Hygge. Even the word evokes comfort. Apparently the term came from our concept of hug, and really, what’s more comforting than a hug? (Pronounced hue-gah, by the way– and sounds a little like you are clearing your throat). While Italians have ‘la dolce far niente’; the French ‘je ne sais quoi’; and the Danish lifestyle of ‘hygge’, we in the UK are left with afternoon tea and Sunday lunch, neither of which are exactly wellbeing lifestyle movements. So how can we embrace Hygge as the temperatures plummet?
What Is Hygge?
Though the term originated in Norway (where it was defined as something closer to well-being), hygge then became part of the Danish language in the 18th century. Hygge is described as defying translation but can be simply explained as taking pleasure from the lack of annoyance or irritation in a moment of calm. So it can be as simple as candlelight (to banish the darkness), sitting in a bakery for fika (more on that later) or enjoying a meal with good friends. The term entered the Urban Dictionary in 2008, as ‘a Danish word (pronounced HU-guh) meaning social coziness, i.e. the feeling of a good social atmosphere’. Just think, how much nicer would winter seem if you could get on board with the darkness and rain?
How To Embrace Hygge
Hygge, Sweden Style
In a bid to increase happiness and productivity, in 2015 Sweden changed their work day from an eight hours, to a shorter six-hour day, to ensure that people had time to enjoy their private lives and families outside of work. This has, so far, lead to more productive working conditions and happier employees. The country’s focus on the well-being, happiness and the emotional health of their people makes for a pretty appealing destination. And they are the home of the cinnamon bun…say no more.
Although, in winter, the lack of daylight and the weather in Sweden is bound to affect everyone’s mood. The Swedes live by an ancient proverb ‘There is no bad weather, only bad clothing.’ This practical, ‘get on with it’ attitude is one us Brits were known for, but in recent years seem to have been neglected. After all, we are the home of the Barbour, the trench coat and wellington boots.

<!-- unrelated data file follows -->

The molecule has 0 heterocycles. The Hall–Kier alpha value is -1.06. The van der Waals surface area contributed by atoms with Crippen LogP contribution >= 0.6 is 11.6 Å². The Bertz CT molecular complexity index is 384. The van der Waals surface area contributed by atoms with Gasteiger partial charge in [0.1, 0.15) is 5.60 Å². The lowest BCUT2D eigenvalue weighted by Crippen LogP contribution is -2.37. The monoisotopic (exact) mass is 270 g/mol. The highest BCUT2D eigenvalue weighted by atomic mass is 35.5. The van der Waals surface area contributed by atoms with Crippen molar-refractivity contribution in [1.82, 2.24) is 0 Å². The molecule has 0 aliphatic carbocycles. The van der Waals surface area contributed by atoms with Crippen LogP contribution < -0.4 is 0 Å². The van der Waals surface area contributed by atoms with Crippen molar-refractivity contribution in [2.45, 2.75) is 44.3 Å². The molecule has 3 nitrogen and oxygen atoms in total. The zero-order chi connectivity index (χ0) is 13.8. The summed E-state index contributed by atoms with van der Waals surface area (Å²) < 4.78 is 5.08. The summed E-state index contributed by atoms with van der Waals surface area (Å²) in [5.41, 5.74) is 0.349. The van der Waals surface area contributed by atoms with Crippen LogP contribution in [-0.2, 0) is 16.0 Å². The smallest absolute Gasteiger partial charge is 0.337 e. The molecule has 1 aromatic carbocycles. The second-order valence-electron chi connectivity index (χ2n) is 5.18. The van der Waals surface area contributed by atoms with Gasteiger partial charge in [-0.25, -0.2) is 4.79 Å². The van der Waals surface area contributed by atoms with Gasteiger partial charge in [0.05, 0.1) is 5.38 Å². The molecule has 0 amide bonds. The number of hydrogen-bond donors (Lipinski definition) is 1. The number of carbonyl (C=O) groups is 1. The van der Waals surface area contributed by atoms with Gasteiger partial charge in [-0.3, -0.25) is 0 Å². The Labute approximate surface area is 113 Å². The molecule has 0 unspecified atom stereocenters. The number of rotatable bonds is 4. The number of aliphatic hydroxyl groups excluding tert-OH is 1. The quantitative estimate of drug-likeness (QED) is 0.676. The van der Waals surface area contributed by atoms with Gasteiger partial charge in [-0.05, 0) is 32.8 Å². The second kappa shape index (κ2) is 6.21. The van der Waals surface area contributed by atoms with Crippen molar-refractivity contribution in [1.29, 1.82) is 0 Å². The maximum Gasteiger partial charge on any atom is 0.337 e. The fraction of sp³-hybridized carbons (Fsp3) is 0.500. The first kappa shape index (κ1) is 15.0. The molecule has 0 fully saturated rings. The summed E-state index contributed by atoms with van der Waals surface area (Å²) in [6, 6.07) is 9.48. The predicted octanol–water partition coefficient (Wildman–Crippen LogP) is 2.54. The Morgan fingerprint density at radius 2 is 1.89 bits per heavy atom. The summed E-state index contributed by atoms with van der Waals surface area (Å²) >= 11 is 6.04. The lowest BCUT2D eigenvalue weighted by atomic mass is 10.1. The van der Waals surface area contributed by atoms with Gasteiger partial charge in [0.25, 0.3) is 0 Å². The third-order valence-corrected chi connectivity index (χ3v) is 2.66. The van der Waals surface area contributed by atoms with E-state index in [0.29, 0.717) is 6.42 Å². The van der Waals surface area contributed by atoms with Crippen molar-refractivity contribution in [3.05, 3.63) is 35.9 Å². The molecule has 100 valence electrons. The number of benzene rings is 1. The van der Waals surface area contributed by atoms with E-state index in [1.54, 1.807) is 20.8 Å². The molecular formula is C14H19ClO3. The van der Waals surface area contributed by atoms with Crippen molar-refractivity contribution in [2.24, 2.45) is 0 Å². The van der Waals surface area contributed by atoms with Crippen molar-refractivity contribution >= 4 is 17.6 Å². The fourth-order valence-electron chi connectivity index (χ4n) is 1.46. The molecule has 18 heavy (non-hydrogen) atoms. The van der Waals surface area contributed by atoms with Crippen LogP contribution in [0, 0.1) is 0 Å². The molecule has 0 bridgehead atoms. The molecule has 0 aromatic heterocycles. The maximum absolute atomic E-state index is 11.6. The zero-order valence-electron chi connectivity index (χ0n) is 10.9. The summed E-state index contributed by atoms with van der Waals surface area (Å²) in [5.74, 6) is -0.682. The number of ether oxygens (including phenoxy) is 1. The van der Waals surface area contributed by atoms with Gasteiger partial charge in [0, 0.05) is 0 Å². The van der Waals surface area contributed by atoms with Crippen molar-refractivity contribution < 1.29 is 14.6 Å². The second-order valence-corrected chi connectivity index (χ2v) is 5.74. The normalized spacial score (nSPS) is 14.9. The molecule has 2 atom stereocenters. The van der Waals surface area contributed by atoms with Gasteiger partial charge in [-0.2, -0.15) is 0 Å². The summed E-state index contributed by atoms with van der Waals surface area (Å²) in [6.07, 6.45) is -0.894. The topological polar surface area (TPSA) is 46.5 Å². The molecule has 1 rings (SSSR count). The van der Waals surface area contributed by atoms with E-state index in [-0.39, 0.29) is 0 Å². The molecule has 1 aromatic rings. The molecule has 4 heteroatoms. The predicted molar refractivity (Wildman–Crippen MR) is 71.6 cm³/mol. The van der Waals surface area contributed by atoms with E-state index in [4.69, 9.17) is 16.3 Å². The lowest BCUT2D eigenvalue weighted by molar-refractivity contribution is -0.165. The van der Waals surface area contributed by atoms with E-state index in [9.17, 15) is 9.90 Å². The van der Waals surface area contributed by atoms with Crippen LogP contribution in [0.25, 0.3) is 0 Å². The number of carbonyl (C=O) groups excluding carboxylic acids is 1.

Fika is another icon of Swedish culture, and is defined as ‘to meet up for a cup of coffee and cake/bun,’ (according to the kitchn) a social coffee break essentially, not so different from our formal afternoon tea. It is a time to reflect and contemplate in a social situation, rather than rushing a lonely 4pm snack on the tube. It serves as a reminder to enjoy the simple things in life. The Nordic Bakery has annouced itself as a destination for fika and hygge using the #myquietmoment hashtag. In Sweden many workplaces even make fika compulsory, with a scheduled ‘fikapaus’ and in some cases, a dedicated Fika room. We say, bring it on.
Hygge in Norway
Nature is at the forefront of Norwegian life. From the northern lights to the impressive Fjords and skiing, the outdoors are celebrated, even when it’s almost entirely dark. So winter is the time to embrace nature and all the elements. After all, rain isn’t that bad really is it? Especially when you will be welcomed home with dry, warm clothes, cosy blankets and hot chocolate.
Denmark Does Hygge
The Danes are often cited as the happiest country in the world; perhaps because they have one of the highest life expectancies at 81 years old, rather than the global average of 72. There’s also free/ tax funded healthcare, and a not too shabby GDP per capita. Surely even the most sceptical of people will be swayed by these statistics and get ready to embrace hygge this winter. Meanwhile Copenhagen is the coolest city to visit, just look at Derek Blasberg’s Instagram. Enjoy the finer, simpler things in life by getting a little more Danish.
Hygge in Wellness
The wellness industry has been one of the most successful marketing rebrand exercises in retail history, transforming veganism from hippie status to cult following. Mindfulness, meditation and yoga have all played a huge part in that transformation and hygge is welcomed as a younger sister to the preachier, yoga loving forerunner.
After of the recent obsession with the ‘clean-eating’ and fitness trends, hygge seems a far healthier and saner approach to life. And we aren’t the only ones that have noticed. Bookshops are full of books about hygge, and Denmark lifestyle. From ‘Hygge: The Danish Art of Happiness’ by Marie Tourell Søderberg to ‘ScandiKitchen: Fika and Hygge’ by Bronte Aurell, amongst others, this remains one of the biggest trends in lifestyle and wellness. After all, the Danes are the happiest nation in the world…